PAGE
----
The topic of concussions has taken center stage of late, most prominently with the release of the movie “Concussion” in December 2015. Concussion is derived from the Latin concutere (“to shake violently”) or concussus (“action of striking together”). Even with the heavy coverage of the college and pro-athlete concussion rates, there’s one group of athletes not getting much attention – women.
Data reveals that women suffer from a higher rate of concussions and tend to fare worse when it comes to long term effects. In fact, women playing high school sports experience concussions at twice the rate of their male counterparts.
Why women are more susceptible to concussion than men
- Anatomically, women’s neck muscles are less developed than those of men. The head is also usually lighter and smaller in women than in men. These factors often lead to a harsher whip-like action.
- Menstrual cycles may impact the severity of symptoms in female athletes with concussions. Women injured during the premenstrual stage (when progesterone levels are naturally high) experienced slower recovery and poorer health one month after injury as compared to women injured during the two weeks directly after their period. There is an abrupt drop in progesterone after an injury that may lead to worsening post concussive symptoms like headache, nausea, dizziness and trouble concentrating.
- Female athletes are more likely to self-report symptoms.
Furthermore, women have a tougher recovery from concussions. An MRI study suggests that working memory doesn’t bounce back as quickly in women as it does in men. In addition to suffering with more concussion symptomatology, females have a higher rate of concussion compared to males when playing the following sports:
- Soccer (2.1 times greater risk)
- Softball vs. baseball (up to 3.2 times greater risk)
- Basketball (up to 1.7 times greater risk)
- Women’s hockey (twice the rate of men)
Fortunately, the healing process can be benefited by the use of a nutritional regimen. The first priority nutritionally is to help heal the current injury; in this case, the part of the brain injured by the concussion. Speeding the healing process reduces the intensity and duration of pain, thereby lessening the amount of substance P released within the thalamus of the brain. Substance P acts as a neurotransmitter and plays a key role in the regulation of inflammation. Lowering the level of substance P decreases the activation of the brain’s immune cells, which are the source of inflammatory cytokines.
Reviewed studies reveal that speedy intake of the following macro- and micronutrients should be common practice “almost immediately.” These nutrients should be taken right after a concussion and for two weeks following.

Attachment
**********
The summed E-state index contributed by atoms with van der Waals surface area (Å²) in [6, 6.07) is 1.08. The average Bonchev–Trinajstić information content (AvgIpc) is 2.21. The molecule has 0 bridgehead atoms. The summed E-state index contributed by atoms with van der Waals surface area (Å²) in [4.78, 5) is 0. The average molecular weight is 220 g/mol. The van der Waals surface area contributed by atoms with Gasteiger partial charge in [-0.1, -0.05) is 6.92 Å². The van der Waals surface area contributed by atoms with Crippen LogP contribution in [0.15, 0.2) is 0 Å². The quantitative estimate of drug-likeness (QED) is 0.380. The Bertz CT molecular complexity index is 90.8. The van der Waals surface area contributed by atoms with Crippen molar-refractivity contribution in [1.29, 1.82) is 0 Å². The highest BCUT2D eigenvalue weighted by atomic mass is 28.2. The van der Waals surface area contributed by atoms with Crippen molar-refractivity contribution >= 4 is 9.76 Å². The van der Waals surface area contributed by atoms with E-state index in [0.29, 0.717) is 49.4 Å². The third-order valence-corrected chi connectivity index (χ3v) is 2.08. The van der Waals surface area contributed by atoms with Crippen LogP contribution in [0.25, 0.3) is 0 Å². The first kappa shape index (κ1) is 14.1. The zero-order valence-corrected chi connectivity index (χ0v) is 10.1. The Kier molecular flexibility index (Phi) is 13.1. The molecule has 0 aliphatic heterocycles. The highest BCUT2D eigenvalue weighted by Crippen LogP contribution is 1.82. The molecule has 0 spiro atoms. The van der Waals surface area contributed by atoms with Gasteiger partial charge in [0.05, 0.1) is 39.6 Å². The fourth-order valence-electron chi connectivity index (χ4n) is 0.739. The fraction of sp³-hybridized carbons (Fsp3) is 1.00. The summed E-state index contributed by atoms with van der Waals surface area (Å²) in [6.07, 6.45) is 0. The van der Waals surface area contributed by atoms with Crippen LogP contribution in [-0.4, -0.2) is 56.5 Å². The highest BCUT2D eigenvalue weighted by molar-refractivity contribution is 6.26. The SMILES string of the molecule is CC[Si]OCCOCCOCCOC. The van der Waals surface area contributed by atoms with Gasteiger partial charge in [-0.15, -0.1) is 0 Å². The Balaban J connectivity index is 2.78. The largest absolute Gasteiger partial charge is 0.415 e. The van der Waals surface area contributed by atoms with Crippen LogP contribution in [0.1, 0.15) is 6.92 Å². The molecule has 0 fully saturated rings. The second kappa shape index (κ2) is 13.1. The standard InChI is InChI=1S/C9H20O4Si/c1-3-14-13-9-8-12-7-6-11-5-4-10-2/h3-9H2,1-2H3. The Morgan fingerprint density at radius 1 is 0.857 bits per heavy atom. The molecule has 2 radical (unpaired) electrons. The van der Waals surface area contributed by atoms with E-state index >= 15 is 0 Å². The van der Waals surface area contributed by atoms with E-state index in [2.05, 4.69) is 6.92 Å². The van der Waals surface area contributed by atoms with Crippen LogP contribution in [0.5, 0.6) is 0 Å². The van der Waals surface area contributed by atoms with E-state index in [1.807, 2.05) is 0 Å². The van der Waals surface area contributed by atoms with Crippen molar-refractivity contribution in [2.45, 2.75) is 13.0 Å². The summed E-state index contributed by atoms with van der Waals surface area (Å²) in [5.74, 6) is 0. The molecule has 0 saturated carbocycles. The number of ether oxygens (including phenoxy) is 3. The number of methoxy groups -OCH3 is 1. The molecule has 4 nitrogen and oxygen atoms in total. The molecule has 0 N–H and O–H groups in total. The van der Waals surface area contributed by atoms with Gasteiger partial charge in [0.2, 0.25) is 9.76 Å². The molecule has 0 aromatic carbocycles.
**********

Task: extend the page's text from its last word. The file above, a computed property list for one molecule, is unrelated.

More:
Nutritional Support Immediately After Injury
Protein: Helps heal the injury. Take 1g/kg of body weight, starting within a day of the injury.
Creatine: Helps give the brain an intense and immediate hit of energy needed to help cells heal right after an injury.
Reduce inflammatory damage to the brain by consuming: a) DHA: an omega-3 fish oil which is an essential brain lipid, critical for maximal brain health and protection; b) grape seed extract, bromelain, quercetin, ginger; and c) polyphenols – turmeric, resveratrol.
Antioxidants: Alphalipoic acid protects both the fatty and water-soluble part of the cells.
Choline: Critical for brain development.
Vitamin D: Has many known benefits, but is now considered neuroprotective as well.
Zinc: A mineral for central nervous system (CNS) health, including the brain.
Magnesium: One of the best weapons against delayed brain injury, magnesium is a vital mineral that plays a role in a number of biological processes. It is involved in more than 300 metabolic reactions, reduces inflammation, and elevates glutathione (a major antioxidant) in cells. Low levels of magnesium in the brain have been shown to greatly increase the vulnerability of the brain to injury.
A Game-Changing Nutrient
As published in Sports Illustrated on April 17, 2014, studies have shown that administering glutathione after a concussion reduces brain-tissue damage by an average of 70 percent. To nutritionally support the glutathione pathway, additional nutrients are required: vitamin C, selenium, niacinamide, N-acetyl-L-cysteine and broccoli extract.
If symptoms persist beyond a reasonable amount of healing time, then it is likely the thalamus of the brain is struggling. This means the ratio of substance P to Brain Derived Neurotrophic Factor (BDNF) is excessive. To decrease substance P, continue using DHA, bromelain, quercetin, ginger, vitamin D, alphalipoic acid and magnesium, which aids brain function. To build up BDNF, use zinc, turmeric and resveratrol, as well as L-carnitine. Using these nutritional supplements after a concussion will enhance the healing process.